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Unread Feb 17th, 2013, 03:04 pm
Teacher Trainer
Join Date: Oct 14th, 2010
Location: France
Posts: 41
LouannePiccolo is on a distinguished road
Default Teaching pronunciation and improving listening skills

Hello everyone,

I'm teaching an intermediate level student at the moment who is able to speak, read and write at an intermediate level but who has problems understanding spoken English. I know that we need to work on her pronunciation to improve her listening skills but am having a bit of trouble finding exercises for her to do.
Does anyone know of a course book that is helpful for linking, devoicing, flapping, elision etc...? I have found Cambridge's English Pronunciation in Use with CDs on Amazon but I would be grateful for any other ideas or information. I have not yet bought the Cambridge book and would be interested in hearing from anyone who has used it before.

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Unread Jun 4th, 2013, 12:42 am
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Join Date: Sep 5th, 2012
Posts: 6
Beepdabop is on a distinguished road
Default Re: Teaching pronunciation and improving listening skills

Adapted with permission from You Can Teach: You Can Teach TESOL and Recruitment in China : Home

Hi Louanne,

Here are a few activities that might help them improve their listening skills:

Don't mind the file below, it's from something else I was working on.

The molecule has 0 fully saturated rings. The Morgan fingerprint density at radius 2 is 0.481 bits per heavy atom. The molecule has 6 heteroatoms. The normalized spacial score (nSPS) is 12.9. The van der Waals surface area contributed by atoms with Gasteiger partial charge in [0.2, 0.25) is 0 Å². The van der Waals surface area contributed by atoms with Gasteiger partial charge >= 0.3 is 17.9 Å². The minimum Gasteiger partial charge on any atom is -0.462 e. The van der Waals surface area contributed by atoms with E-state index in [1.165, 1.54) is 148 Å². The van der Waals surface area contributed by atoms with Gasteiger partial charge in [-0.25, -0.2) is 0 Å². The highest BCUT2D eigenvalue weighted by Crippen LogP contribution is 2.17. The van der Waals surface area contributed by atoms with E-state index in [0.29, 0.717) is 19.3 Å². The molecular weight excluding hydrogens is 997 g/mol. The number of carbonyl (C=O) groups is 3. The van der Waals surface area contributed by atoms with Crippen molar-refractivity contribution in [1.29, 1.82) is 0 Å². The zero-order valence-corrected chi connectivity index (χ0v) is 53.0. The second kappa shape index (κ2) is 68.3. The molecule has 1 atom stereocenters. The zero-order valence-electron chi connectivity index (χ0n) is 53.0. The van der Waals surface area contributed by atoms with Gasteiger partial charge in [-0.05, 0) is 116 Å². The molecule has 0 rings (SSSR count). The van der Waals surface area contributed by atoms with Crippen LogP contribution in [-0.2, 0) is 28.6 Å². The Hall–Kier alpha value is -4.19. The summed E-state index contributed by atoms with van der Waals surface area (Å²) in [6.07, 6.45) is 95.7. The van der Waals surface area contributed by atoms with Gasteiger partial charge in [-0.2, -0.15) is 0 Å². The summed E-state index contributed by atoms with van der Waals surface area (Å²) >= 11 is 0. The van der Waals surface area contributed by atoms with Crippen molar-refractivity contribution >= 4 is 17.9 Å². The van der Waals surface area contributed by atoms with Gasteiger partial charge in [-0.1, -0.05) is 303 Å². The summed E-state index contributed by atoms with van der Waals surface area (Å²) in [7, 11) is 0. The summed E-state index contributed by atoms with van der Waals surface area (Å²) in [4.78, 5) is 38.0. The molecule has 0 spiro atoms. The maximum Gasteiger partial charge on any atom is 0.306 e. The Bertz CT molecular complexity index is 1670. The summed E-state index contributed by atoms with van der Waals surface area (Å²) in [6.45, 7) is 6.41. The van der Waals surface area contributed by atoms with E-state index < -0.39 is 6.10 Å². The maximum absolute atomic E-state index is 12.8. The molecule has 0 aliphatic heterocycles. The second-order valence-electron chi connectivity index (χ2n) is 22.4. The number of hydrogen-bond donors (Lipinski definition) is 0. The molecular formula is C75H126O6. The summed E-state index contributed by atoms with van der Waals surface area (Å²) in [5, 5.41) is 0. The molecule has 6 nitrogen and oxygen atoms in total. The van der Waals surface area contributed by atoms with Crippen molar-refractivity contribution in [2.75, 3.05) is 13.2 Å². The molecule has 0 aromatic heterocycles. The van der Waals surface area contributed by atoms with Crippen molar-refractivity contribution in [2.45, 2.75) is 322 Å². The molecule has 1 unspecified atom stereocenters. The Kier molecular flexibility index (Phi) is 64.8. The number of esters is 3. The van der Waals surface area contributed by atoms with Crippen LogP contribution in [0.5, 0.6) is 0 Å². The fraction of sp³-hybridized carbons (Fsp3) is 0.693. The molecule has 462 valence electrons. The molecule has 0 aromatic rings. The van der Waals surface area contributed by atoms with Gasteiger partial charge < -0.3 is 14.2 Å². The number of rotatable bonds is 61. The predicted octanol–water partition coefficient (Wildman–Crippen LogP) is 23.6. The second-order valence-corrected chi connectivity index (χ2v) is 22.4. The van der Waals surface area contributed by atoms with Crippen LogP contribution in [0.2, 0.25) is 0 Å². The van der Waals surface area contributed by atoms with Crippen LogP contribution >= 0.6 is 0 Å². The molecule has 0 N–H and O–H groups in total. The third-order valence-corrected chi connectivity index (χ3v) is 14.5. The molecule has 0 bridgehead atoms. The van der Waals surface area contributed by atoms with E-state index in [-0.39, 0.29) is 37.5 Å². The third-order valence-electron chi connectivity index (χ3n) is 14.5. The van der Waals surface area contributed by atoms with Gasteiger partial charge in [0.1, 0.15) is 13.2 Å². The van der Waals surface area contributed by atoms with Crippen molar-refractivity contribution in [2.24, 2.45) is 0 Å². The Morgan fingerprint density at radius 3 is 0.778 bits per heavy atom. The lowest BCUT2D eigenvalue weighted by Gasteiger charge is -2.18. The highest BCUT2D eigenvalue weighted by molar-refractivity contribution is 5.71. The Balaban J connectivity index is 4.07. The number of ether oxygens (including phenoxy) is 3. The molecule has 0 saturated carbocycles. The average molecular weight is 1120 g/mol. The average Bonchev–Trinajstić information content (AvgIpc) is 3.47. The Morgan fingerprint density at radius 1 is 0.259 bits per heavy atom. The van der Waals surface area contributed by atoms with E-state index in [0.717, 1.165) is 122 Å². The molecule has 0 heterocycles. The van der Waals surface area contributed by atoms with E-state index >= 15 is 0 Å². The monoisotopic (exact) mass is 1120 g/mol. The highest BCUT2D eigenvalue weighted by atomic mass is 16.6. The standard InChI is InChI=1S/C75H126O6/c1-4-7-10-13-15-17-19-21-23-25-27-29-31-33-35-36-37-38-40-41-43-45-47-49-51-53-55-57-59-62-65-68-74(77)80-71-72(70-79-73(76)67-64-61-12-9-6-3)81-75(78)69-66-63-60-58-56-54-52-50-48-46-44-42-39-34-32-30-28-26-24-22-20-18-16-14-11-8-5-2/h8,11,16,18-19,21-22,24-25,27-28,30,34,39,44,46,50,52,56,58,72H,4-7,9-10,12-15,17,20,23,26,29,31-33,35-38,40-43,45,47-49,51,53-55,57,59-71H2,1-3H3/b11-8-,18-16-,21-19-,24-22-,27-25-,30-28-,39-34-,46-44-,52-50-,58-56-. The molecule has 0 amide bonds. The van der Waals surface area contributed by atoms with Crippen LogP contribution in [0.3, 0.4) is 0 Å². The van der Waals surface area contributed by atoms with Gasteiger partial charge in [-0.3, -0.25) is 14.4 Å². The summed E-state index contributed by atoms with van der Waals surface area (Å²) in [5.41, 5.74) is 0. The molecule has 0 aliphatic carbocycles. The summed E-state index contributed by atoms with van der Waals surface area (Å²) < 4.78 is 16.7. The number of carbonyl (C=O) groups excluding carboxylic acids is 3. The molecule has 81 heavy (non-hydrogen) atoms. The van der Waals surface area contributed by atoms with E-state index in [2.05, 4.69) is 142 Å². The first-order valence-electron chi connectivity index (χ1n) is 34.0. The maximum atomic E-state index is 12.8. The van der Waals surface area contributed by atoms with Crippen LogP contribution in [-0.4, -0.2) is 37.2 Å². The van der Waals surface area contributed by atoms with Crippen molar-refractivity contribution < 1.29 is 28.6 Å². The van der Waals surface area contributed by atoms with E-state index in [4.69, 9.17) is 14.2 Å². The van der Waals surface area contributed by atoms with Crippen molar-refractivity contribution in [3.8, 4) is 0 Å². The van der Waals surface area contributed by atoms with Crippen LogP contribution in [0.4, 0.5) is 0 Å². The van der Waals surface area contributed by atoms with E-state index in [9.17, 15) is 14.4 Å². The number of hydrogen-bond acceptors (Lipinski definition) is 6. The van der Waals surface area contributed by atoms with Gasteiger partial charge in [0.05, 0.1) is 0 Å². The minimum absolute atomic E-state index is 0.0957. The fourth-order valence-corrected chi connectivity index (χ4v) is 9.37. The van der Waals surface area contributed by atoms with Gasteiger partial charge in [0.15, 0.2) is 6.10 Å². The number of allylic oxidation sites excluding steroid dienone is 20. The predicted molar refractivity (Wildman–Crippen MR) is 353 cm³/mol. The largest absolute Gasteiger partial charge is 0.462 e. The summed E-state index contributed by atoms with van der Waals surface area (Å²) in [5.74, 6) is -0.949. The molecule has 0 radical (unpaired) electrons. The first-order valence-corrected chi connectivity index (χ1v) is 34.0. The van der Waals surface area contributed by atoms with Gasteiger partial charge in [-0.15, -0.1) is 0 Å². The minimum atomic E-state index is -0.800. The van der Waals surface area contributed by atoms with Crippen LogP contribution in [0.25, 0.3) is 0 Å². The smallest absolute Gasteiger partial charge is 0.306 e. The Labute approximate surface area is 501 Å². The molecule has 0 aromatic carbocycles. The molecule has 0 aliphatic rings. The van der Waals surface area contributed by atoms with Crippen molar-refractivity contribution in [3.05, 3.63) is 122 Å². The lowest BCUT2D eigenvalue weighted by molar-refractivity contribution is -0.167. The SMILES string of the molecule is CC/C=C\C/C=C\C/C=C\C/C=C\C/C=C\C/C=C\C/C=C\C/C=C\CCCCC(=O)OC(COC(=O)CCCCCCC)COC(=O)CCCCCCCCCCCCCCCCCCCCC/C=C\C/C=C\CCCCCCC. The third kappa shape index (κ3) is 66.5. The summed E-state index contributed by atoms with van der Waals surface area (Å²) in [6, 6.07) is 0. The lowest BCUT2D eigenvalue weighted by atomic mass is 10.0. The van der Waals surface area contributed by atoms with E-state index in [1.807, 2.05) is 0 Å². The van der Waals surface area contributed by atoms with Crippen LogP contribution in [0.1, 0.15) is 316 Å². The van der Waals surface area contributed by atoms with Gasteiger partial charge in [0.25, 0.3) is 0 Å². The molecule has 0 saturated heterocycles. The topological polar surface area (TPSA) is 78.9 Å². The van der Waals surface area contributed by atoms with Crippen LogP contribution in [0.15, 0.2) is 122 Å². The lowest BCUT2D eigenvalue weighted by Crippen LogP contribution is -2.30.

Correct the teacher - This can be done with any piece of language. Basically you say a sentence, read a word, read a passage, and the student must sit and listen for a mistake, at which time they stop you (politely of course), then tell you what you said, and what you should have said. It is important that they tell you both what you said and what you should have said to make sure they are paying close attention. Make it more interesting for your student by teaching them a few polite ways - or impolite depending on their age, and your relationship with them - to tell people they made a mistake. "Teacher, that was good, but it is actually .........." "Teacher, you're an idiot! It's not ..........., it's .............."

What Was That? - A very simple game, but one that my students have all enjoyed very much. Basically you read out a sentence/passage a little faster than the student is comfortable with. They must then try to tell you what you said using their memory and notes they took. This really helps students in their ability to listen for key words to understand the meaning, rather than trying to understand every single one.

Listen and Do -
Basically you tell the student they need to listen out for a key word. When they hear the word they need to do something (an action, say a word etc.). Then, just as in the example above, you speak at a pace above their comfort zone. When they hear the word(s), they need to act.

Hope these help!
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